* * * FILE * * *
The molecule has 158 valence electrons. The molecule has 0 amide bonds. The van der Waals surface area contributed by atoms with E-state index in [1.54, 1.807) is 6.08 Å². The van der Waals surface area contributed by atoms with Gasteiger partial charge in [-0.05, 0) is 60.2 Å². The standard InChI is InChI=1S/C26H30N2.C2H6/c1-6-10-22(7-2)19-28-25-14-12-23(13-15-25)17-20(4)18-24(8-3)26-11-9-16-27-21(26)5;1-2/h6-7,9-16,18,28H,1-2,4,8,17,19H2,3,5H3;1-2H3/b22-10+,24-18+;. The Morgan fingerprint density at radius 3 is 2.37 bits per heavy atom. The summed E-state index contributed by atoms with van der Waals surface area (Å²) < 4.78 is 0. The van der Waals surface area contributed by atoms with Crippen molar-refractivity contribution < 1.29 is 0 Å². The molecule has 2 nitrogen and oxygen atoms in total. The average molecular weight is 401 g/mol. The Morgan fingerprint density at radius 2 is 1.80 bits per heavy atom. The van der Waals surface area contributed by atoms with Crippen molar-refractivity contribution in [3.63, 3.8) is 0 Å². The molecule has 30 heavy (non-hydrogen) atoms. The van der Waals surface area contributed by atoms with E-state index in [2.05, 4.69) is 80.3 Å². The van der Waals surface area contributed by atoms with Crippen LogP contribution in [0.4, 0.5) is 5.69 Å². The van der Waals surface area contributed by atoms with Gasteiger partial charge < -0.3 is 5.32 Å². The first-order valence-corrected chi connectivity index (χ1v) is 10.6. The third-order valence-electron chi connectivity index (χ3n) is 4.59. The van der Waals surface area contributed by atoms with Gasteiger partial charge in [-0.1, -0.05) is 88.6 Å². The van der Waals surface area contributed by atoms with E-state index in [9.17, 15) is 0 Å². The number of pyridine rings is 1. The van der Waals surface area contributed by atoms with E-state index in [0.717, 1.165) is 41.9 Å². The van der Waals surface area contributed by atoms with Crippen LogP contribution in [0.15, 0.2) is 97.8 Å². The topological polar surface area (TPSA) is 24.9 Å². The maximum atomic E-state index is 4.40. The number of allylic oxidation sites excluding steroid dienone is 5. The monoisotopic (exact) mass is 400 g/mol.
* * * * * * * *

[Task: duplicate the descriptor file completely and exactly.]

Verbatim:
The molecule has 158 valence electrons. The molecule has 0 amide bonds. The van der Waals surface area contributed by atoms with E-state index in [1.54, 1.807) is 6.08 Å². The van der Waals surface area contributed by atoms with Gasteiger partial charge in [-0.05, 0) is 60.2 Å². The standard InChI is InChI=1S/C26H30N2.C2H6/c1-6-10-22(7-2)19-28-25-14-12-23(13-15-25)17-20(4)18-24(8-3)26-11-9-16-27-21(26)5;1-2/h6-7,9-16,18,28H,1-2,4,8,17,19H2,3,5H3;1-2H3/b22-10+,24-18+;. The Morgan fingerprint density at radius 3 is 2.37 bits per heavy atom. The summed E-state index contributed by atoms with van der Waals surface area (Å²) < 4.78 is 0. The van der Waals surface area contributed by atoms with Crippen molar-refractivity contribution < 1.29 is 0 Å². The molecule has 2 nitrogen and oxygen atoms in total. The average molecular weight is 401 g/mol. The Morgan fingerprint density at radius 2 is 1.80 bits per heavy atom. The van der Waals surface area contributed by atoms with Crippen molar-refractivity contribution in [3.63, 3.8) is 0 Å². The molecule has 30 heavy (non-hydrogen) atoms. The van der Waals surface area contributed by atoms with E-state index in [2.05, 4.69) is 80.3 Å². The van der Waals surface area contributed by atoms with Crippen LogP contribution in [0.4, 0.5) is 5.69 Å². The van der Waals surface area contributed by atoms with Gasteiger partial charge < -0.3 is 5.32 Å². The first-order valence-corrected chi connectivity index (χ1v) is 10.6. The third-order valence-electron chi connectivity index (χ3n) is 4.59. The van der Waals surface area contributed by atoms with Gasteiger partial charge in [-0.1, -0.05) is 88.6 Å². The van der Waals surface area contributed by atoms with E-state index in [9.17, 15) is 0 Å². The number of pyridine rings is 1. The van der Waals surface area contributed by atoms with E-state index in [0.717, 1.165) is 41.9 Å². The van der Waals surface area contributed by atoms with Crippen LogP contribution in [0.15, 0.2) is 97.8 Å². The topological polar surface area (TPSA) is 24.9 Å². The maximum atomic E-state index is 4.40. The number of allylic oxidation sites excluding steroid dienone is 5. The monoisotopic (exact) mass is 400 g/mol.